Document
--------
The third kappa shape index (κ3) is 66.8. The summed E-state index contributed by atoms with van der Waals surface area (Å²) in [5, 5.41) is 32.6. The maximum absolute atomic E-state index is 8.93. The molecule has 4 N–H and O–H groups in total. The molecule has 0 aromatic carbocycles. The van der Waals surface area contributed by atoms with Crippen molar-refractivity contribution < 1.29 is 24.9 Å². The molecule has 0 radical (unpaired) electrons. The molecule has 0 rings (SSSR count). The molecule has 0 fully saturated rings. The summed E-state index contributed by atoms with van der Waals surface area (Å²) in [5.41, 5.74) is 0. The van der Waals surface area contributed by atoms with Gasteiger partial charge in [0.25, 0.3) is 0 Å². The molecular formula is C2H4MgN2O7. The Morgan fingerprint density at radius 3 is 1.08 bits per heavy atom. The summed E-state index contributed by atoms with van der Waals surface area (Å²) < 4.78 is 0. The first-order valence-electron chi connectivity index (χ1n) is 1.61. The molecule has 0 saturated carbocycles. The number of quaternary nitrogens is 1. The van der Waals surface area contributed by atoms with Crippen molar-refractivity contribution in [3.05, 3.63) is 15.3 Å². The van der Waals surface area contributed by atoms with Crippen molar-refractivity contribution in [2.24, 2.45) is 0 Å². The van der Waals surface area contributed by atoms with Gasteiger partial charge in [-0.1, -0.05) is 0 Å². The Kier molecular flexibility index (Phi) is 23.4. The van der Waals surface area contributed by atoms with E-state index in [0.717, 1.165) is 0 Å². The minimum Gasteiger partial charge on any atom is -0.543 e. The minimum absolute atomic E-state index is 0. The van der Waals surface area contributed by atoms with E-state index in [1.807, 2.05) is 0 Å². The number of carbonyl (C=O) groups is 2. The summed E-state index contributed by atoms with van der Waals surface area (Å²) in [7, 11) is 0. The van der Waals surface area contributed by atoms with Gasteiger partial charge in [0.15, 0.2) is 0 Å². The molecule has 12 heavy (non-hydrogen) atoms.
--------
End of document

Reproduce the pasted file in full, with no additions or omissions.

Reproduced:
The third kappa shape index (κ3) is 66.8. The summed E-state index contributed by atoms with van der Waals surface area (Å²) in [5, 5.41) is 32.6. The maximum absolute atomic E-state index is 8.93. The molecule has 4 N–H and O–H groups in total. The molecule has 0 aromatic carbocycles. The van der Waals surface area contributed by atoms with Crippen molar-refractivity contribution < 1.29 is 24.9 Å². The molecule has 0 radical (unpaired) electrons. The molecule has 0 rings (SSSR count). The molecule has 0 fully saturated rings. The summed E-state index contributed by atoms with van der Waals surface area (Å²) in [5.41, 5.74) is 0. The van der Waals surface area contributed by atoms with Gasteiger partial charge in [0.25, 0.3) is 0 Å². The molecular formula is C2H4MgN2O7. The Morgan fingerprint density at radius 3 is 1.08 bits per heavy atom. The summed E-state index contributed by atoms with van der Waals surface area (Å²) < 4.78 is 0. The first-order valence-electron chi connectivity index (χ1n) is 1.61. The molecule has 0 saturated carbocycles. The number of quaternary nitrogens is 1. The van der Waals surface area contributed by atoms with Crippen molar-refractivity contribution in [3.05, 3.63) is 15.3 Å². The van der Waals surface area contributed by atoms with Crippen molar-refractivity contribution in [2.24, 2.45) is 0 Å². The van der Waals surface area contributed by atoms with Gasteiger partial charge in [-0.1, -0.05) is 0 Å². The Kier molecular flexibility index (Phi) is 23.4. The van der Waals surface area contributed by atoms with E-state index in [0.717, 1.165) is 0 Å². The minimum Gasteiger partial charge on any atom is -0.543 e. The minimum absolute atomic E-state index is 0. The van der Waals surface area contributed by atoms with E-state index in [1.807, 2.05) is 0 Å². The number of carbonyl (C=O) groups is 2. The summed E-state index contributed by atoms with van der Waals surface area (Å²) in [7, 11) is 0. The van der Waals surface area contributed by atoms with Gasteiger partial charge in [0.15, 0.2) is 0 Å². The molecule has 12 heavy (non-hydrogen) atoms.